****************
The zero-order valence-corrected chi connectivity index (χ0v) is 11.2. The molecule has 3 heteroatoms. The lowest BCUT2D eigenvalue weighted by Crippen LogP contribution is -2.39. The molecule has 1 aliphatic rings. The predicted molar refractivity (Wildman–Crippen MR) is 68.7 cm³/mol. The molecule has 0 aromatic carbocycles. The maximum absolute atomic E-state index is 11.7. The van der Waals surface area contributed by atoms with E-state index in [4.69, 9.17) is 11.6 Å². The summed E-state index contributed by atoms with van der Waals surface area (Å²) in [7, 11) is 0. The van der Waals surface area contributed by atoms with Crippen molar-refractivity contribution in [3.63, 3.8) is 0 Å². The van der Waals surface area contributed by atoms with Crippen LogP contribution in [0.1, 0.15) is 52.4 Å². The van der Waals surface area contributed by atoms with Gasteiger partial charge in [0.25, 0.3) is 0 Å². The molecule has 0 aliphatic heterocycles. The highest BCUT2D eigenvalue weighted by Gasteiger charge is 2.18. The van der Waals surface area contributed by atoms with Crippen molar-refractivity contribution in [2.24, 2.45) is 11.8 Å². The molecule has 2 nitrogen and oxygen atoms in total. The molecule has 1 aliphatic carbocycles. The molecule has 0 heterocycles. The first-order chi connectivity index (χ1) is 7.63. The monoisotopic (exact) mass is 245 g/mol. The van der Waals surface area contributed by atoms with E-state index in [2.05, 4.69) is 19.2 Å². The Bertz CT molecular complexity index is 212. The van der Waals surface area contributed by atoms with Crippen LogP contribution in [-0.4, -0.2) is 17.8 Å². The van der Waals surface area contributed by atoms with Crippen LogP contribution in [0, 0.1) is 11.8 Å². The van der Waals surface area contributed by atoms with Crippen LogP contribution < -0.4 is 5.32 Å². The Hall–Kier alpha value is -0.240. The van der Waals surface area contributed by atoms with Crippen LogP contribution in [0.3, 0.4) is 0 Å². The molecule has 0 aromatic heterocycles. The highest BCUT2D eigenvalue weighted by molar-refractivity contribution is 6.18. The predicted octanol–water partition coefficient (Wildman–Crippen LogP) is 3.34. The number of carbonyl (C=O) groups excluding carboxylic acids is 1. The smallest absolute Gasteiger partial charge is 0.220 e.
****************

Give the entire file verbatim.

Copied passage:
The zero-order valence-corrected chi connectivity index (χ0v) is 11.2. The molecule has 3 heteroatoms. The lowest BCUT2D eigenvalue weighted by Crippen LogP contribution is -2.39. The molecule has 1 aliphatic rings. The predicted molar refractivity (Wildman–Crippen MR) is 68.7 cm³/mol. The molecule has 0 aromatic carbocycles. The maximum absolute atomic E-state index is 11.7. The van der Waals surface area contributed by atoms with E-state index in [4.69, 9.17) is 11.6 Å². The summed E-state index contributed by atoms with van der Waals surface area (Å²) in [7, 11) is 0. The van der Waals surface area contributed by atoms with Crippen molar-refractivity contribution in [3.63, 3.8) is 0 Å². The van der Waals surface area contributed by atoms with Crippen LogP contribution in [0.1, 0.15) is 52.4 Å². The van der Waals surface area contributed by atoms with Gasteiger partial charge in [0.25, 0.3) is 0 Å². The molecule has 0 aliphatic heterocycles. The highest BCUT2D eigenvalue weighted by Gasteiger charge is 2.18. The van der Waals surface area contributed by atoms with Crippen molar-refractivity contribution in [2.24, 2.45) is 11.8 Å². The molecule has 2 nitrogen and oxygen atoms in total. The molecule has 1 aliphatic carbocycles. The molecule has 0 heterocycles. The first-order chi connectivity index (χ1) is 7.63. The monoisotopic (exact) mass is 245 g/mol. The van der Waals surface area contributed by atoms with E-state index in [2.05, 4.69) is 19.2 Å². The Bertz CT molecular complexity index is 212. The van der Waals surface area contributed by atoms with Crippen LogP contribution in [-0.4, -0.2) is 17.8 Å². The van der Waals surface area contributed by atoms with Crippen LogP contribution in [0, 0.1) is 11.8 Å². The van der Waals surface area contributed by atoms with Crippen LogP contribution < -0.4 is 5.32 Å². The Hall–Kier alpha value is -0.240. The van der Waals surface area contributed by atoms with Crippen LogP contribution in [0.3, 0.4) is 0 Å². The molecule has 0 aromatic heterocycles. The highest BCUT2D eigenvalue weighted by molar-refractivity contribution is 6.18. The predicted octanol–water partition coefficient (Wildman–Crippen LogP) is 3.34. The number of carbonyl (C=O) groups excluding carboxylic acids is 1. The smallest absolute Gasteiger partial charge is 0.220 e.